Bradford council has named Associated Waste Management (AWM) as the preferred bidder for its 12-year residual waste contract – with much of the city’s waste to be sent to the nearby Ferrybridge Multifuel plant.
AWM – which already holds an interim contract with the council for the treatment of residual waste – will process around 150,000 tonnes per year through the new contract, which is expected to be signed by the end of May.
The contract is believed to be worth up to £14 million per year, and has the option for a three year extension. It is expected to commence in late 2017.
AWM already holds several contracts across the region, including a nine-year waste treatment agreement with Calderdale council which was signed in September 2015 (see letsrecycle.com story).
Tim Shapcott, commercial director for AWM, said: “As a local company operating in the region, we are delighted to have been selected as Preferred Bidder for this significant waste contract to treat Bradford’s residual waste.
“Our offer will create added value in generating addition recyclables and green energy in a sustainable way, with very little left to go to landfill.
“We look forward to completing the process and reaching a successful contract award and are prepared to deliver an innovative and cost effective solution to the district.”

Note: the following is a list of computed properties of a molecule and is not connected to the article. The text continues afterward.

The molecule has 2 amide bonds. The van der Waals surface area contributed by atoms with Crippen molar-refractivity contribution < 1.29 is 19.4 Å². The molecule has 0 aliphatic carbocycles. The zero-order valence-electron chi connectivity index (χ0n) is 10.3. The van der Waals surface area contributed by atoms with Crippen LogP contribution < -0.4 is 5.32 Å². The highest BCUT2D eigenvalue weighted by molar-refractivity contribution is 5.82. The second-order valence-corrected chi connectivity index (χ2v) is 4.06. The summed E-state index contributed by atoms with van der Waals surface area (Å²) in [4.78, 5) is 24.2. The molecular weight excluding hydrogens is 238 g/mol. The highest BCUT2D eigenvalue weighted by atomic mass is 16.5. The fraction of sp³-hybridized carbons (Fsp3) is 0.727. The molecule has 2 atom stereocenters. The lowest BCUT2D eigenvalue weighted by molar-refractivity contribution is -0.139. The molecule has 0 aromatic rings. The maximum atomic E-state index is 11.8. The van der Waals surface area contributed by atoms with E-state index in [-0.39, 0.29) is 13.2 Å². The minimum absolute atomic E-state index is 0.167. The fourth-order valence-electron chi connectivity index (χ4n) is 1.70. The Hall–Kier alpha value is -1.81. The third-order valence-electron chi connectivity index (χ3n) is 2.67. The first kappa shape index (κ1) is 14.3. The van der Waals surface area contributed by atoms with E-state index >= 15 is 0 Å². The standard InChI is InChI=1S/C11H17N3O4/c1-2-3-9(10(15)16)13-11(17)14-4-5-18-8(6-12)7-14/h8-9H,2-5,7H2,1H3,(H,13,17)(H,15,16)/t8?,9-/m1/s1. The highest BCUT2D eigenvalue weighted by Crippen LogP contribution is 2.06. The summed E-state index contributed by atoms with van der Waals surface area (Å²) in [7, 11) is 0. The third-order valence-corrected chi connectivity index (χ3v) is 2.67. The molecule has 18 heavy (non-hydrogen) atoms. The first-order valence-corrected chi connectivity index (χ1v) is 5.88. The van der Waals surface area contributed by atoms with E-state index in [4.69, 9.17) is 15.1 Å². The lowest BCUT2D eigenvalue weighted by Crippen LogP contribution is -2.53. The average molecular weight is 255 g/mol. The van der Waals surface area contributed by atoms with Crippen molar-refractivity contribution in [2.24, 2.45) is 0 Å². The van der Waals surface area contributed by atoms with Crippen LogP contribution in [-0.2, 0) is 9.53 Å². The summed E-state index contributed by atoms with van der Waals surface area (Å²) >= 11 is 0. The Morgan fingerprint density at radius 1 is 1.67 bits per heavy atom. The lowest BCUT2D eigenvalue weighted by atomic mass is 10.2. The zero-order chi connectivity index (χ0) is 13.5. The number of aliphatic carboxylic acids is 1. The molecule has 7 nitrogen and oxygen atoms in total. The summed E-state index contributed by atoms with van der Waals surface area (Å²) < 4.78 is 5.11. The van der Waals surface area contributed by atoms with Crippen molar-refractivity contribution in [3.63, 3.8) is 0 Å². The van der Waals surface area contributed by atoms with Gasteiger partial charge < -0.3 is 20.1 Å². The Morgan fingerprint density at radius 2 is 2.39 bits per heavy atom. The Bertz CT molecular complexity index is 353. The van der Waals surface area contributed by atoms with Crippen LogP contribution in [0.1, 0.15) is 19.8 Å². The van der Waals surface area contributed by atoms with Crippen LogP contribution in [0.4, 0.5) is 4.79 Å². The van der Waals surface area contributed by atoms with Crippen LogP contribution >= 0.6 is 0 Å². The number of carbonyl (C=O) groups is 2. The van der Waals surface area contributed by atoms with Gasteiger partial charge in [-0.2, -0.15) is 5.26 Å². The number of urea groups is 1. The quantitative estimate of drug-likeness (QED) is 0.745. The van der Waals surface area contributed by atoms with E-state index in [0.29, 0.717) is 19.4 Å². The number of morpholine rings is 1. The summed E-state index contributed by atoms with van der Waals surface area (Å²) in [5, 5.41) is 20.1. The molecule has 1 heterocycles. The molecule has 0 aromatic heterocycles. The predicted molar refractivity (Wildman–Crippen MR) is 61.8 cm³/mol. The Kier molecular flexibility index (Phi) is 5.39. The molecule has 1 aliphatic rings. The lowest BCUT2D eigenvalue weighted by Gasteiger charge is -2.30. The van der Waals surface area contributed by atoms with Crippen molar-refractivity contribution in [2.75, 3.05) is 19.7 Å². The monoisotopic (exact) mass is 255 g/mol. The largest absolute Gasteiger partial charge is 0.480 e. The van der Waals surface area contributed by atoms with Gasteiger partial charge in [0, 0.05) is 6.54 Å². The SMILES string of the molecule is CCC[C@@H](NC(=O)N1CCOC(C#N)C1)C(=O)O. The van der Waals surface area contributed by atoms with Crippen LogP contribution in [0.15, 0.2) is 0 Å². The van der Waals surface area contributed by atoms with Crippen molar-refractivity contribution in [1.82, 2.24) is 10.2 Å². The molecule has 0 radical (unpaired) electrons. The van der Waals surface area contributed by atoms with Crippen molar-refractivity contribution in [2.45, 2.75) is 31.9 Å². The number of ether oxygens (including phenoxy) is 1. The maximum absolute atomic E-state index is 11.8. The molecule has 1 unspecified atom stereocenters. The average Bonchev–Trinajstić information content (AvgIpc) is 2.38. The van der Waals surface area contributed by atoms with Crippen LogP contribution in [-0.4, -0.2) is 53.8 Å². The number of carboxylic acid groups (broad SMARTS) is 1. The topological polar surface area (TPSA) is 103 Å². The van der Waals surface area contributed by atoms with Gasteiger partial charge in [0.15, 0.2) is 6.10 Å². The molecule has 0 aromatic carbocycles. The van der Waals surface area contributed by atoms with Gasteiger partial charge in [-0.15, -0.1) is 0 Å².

Under the contract, much of the waste will be sent to AWM’s 200,000 per year capacity waste facility in Leeds for processing into a waste-derived fuel. The £10 million facility also houses a materials recovery facility (MRF) (see letsrecycle.com story).
Bradford council has also revealed that agreement has been reached for a significant portion of the waste to then be sent to the Ferrybridge 2 Multifuel energy from waste facility in West Yorkshire, currently under development by the energy provider SSE. The £300 million Ferrybridge 2 plant, which is expected to open in 2019, will have the capacity to treat up to 675,000 tonnes of RDF per year (see letsrecycle.com story).
Bradford tendered for the contract in 2015, after plans to build an EfW facility on a site at Bowling Back Lane were abandoned. The project had previously been awarded £62 million in PFI credits by the government, with a consortium led by Skanska appointed to lead the project. But in 2013, the department withdrew its support.
In 2015/16 the council sent close to 17% (39,150 tonnes) of its waste to landfill, whilst 40.5% was sent for energy recovery.
Commenting on the new contract, Councillor Sarah Ferriby, Bradford council’s executive member for environment and sport, said: “This solution will secure a method of treating the residual waste from Bradford for the next 12 years with an option for a further three years, and will lead to an increase in recycling rates as well as a high level of diversion from landfill.”
Steve Hartley, Bradford council’s strategic director of place added: “Constantly increasing landfill tax costs and the harm to the environment by landfilling wastes means that this contract will offer both a more sustainable solution, with demonstrable environmental and climate change benefits, as well as being more cost-effective.”